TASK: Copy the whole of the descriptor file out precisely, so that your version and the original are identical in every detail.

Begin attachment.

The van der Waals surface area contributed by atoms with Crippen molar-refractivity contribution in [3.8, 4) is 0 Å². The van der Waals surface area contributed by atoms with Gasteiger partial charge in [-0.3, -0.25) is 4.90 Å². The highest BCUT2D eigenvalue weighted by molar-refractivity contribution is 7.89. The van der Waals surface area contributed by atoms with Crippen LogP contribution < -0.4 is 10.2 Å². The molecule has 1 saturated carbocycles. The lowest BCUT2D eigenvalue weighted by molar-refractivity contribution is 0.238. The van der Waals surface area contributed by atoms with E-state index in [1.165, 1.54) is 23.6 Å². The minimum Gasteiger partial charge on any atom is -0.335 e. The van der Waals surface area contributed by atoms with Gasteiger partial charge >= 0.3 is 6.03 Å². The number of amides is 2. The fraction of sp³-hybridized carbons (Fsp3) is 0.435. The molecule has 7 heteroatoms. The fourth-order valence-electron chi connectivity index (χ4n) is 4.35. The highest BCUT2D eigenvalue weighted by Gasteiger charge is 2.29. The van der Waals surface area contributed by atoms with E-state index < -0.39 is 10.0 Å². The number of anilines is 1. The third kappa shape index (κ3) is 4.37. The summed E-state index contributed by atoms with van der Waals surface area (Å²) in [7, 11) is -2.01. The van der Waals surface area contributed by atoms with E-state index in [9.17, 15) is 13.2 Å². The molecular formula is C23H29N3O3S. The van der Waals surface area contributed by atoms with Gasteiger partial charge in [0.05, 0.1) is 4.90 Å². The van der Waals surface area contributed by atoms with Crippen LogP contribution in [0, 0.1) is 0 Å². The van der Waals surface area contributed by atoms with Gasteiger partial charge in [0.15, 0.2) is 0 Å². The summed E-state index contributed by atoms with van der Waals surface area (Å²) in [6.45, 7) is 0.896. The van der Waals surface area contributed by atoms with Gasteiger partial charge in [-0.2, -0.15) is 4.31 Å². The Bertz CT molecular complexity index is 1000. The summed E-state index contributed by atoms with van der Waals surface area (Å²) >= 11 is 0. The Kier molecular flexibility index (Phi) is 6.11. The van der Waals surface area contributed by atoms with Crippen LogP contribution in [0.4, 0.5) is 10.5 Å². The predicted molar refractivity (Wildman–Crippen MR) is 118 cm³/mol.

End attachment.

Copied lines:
The van der Waals surface area contributed by atoms with Crippen molar-refractivity contribution in [3.8, 4) is 0 Å². The van der Waals surface area contributed by atoms with Gasteiger partial charge in [-0.3, -0.25) is 4.90 Å². The highest BCUT2D eigenvalue weighted by molar-refractivity contribution is 7.89. The van der Waals surface area contributed by atoms with Crippen LogP contribution < -0.4 is 10.2 Å². The molecule has 1 saturated carbocycles. The lowest BCUT2D eigenvalue weighted by molar-refractivity contribution is 0.238. The van der Waals surface area contributed by atoms with E-state index in [1.165, 1.54) is 23.6 Å². The minimum Gasteiger partial charge on any atom is -0.335 e. The van der Waals surface area contributed by atoms with Gasteiger partial charge >= 0.3 is 6.03 Å². The number of amides is 2. The fraction of sp³-hybridized carbons (Fsp3) is 0.435. The molecule has 7 heteroatoms. The fourth-order valence-electron chi connectivity index (χ4n) is 4.35. The highest BCUT2D eigenvalue weighted by Gasteiger charge is 2.29. The van der Waals surface area contributed by atoms with E-state index < -0.39 is 10.0 Å². The number of anilines is 1. The third kappa shape index (κ3) is 4.37. The summed E-state index contributed by atoms with van der Waals surface area (Å²) in [7, 11) is -2.01. The van der Waals surface area contributed by atoms with E-state index in [9.17, 15) is 13.2 Å². The molecular formula is C23H29N3O3S. The van der Waals surface area contributed by atoms with Gasteiger partial charge in [0.05, 0.1) is 4.90 Å². The van der Waals surface area contributed by atoms with Crippen LogP contribution in [0, 0.1) is 0 Å². The van der Waals surface area contributed by atoms with Gasteiger partial charge in [0.15, 0.2) is 0 Å². The summed E-state index contributed by atoms with van der Waals surface area (Å²) in [6.45, 7) is 0.896. The van der Waals surface area contributed by atoms with Gasteiger partial charge in [-0.2, -0.15) is 4.31 Å². The Bertz CT molecular complexity index is 1000. The summed E-state index contributed by atoms with van der Waals surface area (Å²) >= 11 is 0. The Kier molecular flexibility index (Phi) is 6.11. The van der Waals surface area contributed by atoms with Crippen LogP contribution in [0.4, 0.5) is 10.5 Å². The predicted molar refractivity (Wildman–Crippen MR) is 118 cm³/mol.